The electromagnetic spectrum is made of all the electromagnetic waves in the Universe. The Earth, the Sun, the lightning in the atmosphere, cosmic phenomena, in fact any matter with a temperature above absolute zero, is a natural source of electromagnetic fields.
With the development of civilization and the use of electricity, humans began to produce artificial sources of electromagnetic fields. Virtually any object that is powered by electricity is an artificial source of electromagnetic field, for example: refrigerators, vacuum cleaners, TV or car remote controls, lamp bulbs, radios, television sets, computers, the power supply network or the railway power supply network.
We are surrounded by a wide variety of electromagnetic field sources, which differ in frequency, wavelength, power, propagation characteristics, etc.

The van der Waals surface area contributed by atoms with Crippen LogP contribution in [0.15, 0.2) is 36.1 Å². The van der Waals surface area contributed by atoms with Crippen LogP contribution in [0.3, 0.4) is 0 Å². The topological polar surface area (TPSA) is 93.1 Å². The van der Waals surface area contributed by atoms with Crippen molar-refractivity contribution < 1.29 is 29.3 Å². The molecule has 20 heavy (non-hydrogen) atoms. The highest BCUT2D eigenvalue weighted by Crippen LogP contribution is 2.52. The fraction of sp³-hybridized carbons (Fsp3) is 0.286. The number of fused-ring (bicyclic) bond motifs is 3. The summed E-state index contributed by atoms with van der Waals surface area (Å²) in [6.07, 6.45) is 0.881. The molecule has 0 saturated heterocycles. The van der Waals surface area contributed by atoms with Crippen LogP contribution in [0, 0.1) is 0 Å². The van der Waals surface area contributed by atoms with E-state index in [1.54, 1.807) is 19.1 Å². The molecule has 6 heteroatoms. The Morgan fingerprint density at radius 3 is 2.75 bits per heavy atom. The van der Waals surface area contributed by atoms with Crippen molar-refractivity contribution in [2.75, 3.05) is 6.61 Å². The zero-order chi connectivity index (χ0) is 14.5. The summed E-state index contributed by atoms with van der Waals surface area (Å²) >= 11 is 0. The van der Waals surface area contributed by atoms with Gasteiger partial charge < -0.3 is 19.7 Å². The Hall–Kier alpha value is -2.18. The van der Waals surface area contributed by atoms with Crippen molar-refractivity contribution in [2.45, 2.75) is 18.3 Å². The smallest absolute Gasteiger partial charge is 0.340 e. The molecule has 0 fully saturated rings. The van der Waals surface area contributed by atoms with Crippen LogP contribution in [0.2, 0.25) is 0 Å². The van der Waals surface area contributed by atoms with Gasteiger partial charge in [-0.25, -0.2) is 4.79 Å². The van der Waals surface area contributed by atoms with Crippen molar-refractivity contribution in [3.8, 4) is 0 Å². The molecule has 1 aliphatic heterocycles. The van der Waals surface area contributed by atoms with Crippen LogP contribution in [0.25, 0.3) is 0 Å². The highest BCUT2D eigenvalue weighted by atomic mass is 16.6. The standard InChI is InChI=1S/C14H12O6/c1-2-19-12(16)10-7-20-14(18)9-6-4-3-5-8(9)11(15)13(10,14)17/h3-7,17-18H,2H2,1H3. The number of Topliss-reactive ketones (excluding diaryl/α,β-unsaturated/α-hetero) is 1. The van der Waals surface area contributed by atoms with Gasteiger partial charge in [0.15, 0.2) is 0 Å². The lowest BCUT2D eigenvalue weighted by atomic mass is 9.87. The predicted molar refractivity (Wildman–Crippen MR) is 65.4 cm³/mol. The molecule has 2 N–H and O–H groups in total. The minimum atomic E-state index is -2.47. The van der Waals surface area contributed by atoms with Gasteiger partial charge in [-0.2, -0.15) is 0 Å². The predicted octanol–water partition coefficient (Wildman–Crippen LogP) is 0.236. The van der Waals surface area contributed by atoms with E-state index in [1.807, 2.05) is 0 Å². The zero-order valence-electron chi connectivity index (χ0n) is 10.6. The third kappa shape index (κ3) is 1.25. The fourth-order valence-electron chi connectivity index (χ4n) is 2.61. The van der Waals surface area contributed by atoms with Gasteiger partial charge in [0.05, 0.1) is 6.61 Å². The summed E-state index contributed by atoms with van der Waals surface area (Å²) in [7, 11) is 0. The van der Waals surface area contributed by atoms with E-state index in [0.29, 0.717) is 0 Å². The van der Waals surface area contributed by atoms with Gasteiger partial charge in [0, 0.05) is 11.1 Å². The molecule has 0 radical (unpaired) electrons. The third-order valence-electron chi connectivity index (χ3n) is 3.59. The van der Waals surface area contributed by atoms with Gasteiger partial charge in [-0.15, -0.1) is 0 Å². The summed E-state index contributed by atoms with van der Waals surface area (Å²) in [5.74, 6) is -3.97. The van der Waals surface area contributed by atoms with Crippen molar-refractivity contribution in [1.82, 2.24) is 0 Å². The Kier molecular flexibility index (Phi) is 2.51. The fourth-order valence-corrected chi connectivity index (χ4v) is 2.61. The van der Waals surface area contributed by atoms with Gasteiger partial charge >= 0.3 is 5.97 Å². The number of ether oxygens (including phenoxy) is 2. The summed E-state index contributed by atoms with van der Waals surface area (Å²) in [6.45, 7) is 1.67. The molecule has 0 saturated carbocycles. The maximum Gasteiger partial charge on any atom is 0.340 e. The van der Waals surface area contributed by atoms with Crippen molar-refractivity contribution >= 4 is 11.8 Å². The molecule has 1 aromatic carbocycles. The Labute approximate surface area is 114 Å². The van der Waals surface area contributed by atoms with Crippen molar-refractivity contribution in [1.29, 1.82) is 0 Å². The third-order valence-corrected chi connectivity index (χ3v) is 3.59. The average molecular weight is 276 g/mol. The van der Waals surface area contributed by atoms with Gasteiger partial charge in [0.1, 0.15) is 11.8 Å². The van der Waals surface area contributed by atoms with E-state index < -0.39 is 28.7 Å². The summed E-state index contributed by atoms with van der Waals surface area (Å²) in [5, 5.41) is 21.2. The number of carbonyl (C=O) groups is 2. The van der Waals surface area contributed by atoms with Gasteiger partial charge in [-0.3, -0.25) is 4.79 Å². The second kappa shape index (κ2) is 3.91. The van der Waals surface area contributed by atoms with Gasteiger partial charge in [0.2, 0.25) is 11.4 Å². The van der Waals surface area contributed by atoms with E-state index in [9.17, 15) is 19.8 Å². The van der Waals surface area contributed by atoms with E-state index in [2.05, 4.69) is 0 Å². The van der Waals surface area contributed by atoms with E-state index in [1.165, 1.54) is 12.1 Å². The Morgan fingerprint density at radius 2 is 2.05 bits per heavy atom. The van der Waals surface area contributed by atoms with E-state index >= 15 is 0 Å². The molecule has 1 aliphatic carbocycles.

Why does wavelength/frequency matter in the debate on radiation?
Electromagnetic waves are used both in radiocommunications and in radiography (using X-rays). Such different uses rely on the completely different nature of the “radiation” these waves emit, due to the energy they carry. Based on this energy, electromagnetic waves may be either ionizingor non-ionizing.
From a certain frequency (3 PHz or 3,000 THz or 3,000,000 GHz) upwards, respectively from a certain wavelength (100 nm) downwards, EMF radiation becomes ionizing, as it alters cellular structure. This category includes X-rays orGamma rays.
EMF radiation with frequencies below 3000 THz and wavelengths above 100 nm are considered non-ionizing radiation because they do not have the capacity to cause changes in atomic structure by disintegrating it. Thus, the category of non-ionizing radiation includes ultraviolet (UV) radiation (wavelengths between 100 nm – 400 nm), visible light (wavelengths between 400 nm – 700 nm), infrared radiation(wavelengths between 780 nm – 1 mm), radio frequency electromagnetic fields (frequencies between 100 kHz – 300 GHz), low frequencies (between 1 Hz – 100 kHz) or static magnetic and electric fields (0 Hz).